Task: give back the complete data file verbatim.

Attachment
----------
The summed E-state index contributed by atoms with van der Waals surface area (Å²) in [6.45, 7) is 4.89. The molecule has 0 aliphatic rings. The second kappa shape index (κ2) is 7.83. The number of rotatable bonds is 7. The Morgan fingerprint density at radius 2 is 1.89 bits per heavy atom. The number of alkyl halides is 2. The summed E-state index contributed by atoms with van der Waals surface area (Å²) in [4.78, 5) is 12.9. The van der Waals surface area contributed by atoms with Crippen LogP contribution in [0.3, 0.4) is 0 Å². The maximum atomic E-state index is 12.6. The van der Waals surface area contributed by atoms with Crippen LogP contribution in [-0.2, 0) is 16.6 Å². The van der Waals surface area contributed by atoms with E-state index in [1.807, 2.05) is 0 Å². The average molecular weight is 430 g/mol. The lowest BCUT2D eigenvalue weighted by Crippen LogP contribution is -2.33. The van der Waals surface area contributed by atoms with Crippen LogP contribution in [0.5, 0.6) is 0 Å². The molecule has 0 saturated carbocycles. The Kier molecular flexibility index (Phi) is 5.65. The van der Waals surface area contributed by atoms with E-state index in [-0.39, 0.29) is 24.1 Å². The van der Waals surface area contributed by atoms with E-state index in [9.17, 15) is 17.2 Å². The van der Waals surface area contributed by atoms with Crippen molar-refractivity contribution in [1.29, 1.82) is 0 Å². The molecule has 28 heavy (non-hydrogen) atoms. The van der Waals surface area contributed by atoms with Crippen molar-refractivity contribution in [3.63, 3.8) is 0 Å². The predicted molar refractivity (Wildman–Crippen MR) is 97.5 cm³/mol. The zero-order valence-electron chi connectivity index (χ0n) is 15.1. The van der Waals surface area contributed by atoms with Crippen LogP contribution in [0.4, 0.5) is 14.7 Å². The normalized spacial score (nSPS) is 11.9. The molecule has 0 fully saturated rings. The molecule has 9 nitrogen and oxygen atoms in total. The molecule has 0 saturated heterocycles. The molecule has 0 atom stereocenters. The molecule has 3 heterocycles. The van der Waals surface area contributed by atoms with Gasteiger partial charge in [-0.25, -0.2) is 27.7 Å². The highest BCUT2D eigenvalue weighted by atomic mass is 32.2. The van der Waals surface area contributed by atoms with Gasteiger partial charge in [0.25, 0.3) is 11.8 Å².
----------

The summed E-state index contributed by atoms with van der Waals surface area (Å²) in [6.45, 7) is 4.89. The molecule has 0 aliphatic rings. The second kappa shape index (κ2) is 7.83. The number of rotatable bonds is 7. The Morgan fingerprint density at radius 2 is 1.89 bits per heavy atom. The number of alkyl halides is 2. The summed E-state index contributed by atoms with van der Waals surface area (Å²) in [4.78, 5) is 12.9. The van der Waals surface area contributed by atoms with Crippen LogP contribution in [0.3, 0.4) is 0 Å². The maximum atomic E-state index is 12.6. The van der Waals surface area contributed by atoms with Crippen LogP contribution in [-0.2, 0) is 16.6 Å². The van der Waals surface area contributed by atoms with E-state index in [1.807, 2.05) is 0 Å². The average molecular weight is 430 g/mol. The lowest BCUT2D eigenvalue weighted by Crippen LogP contribution is -2.33. The van der Waals surface area contributed by atoms with Crippen LogP contribution in [0.5, 0.6) is 0 Å². The molecule has 0 saturated carbocycles. The Kier molecular flexibility index (Phi) is 5.65. The van der Waals surface area contributed by atoms with E-state index in [-0.39, 0.29) is 24.1 Å². The van der Waals surface area contributed by atoms with E-state index in [9.17, 15) is 17.2 Å². The van der Waals surface area contributed by atoms with Crippen molar-refractivity contribution in [1.29, 1.82) is 0 Å². The molecule has 28 heavy (non-hydrogen) atoms. The van der Waals surface area contributed by atoms with Crippen molar-refractivity contribution in [3.63, 3.8) is 0 Å². The predicted molar refractivity (Wildman–Crippen MR) is 97.5 cm³/mol. The zero-order valence-electron chi connectivity index (χ0n) is 15.1. The van der Waals surface area contributed by atoms with Crippen LogP contribution in [0.4, 0.5) is 14.7 Å². The normalized spacial score (nSPS) is 11.9. The molecule has 0 fully saturated rings. The molecule has 9 nitrogen and oxygen atoms in total. The molecule has 0 saturated heterocycles. The molecule has 0 atom stereocenters. The molecule has 3 heterocycles. The van der Waals surface area contributed by atoms with Gasteiger partial charge in [-0.25, -0.2) is 27.7 Å². The highest BCUT2D eigenvalue weighted by atomic mass is 32.2. The van der Waals surface area contributed by atoms with Gasteiger partial charge in [0.25, 0.3) is 11.8 Å².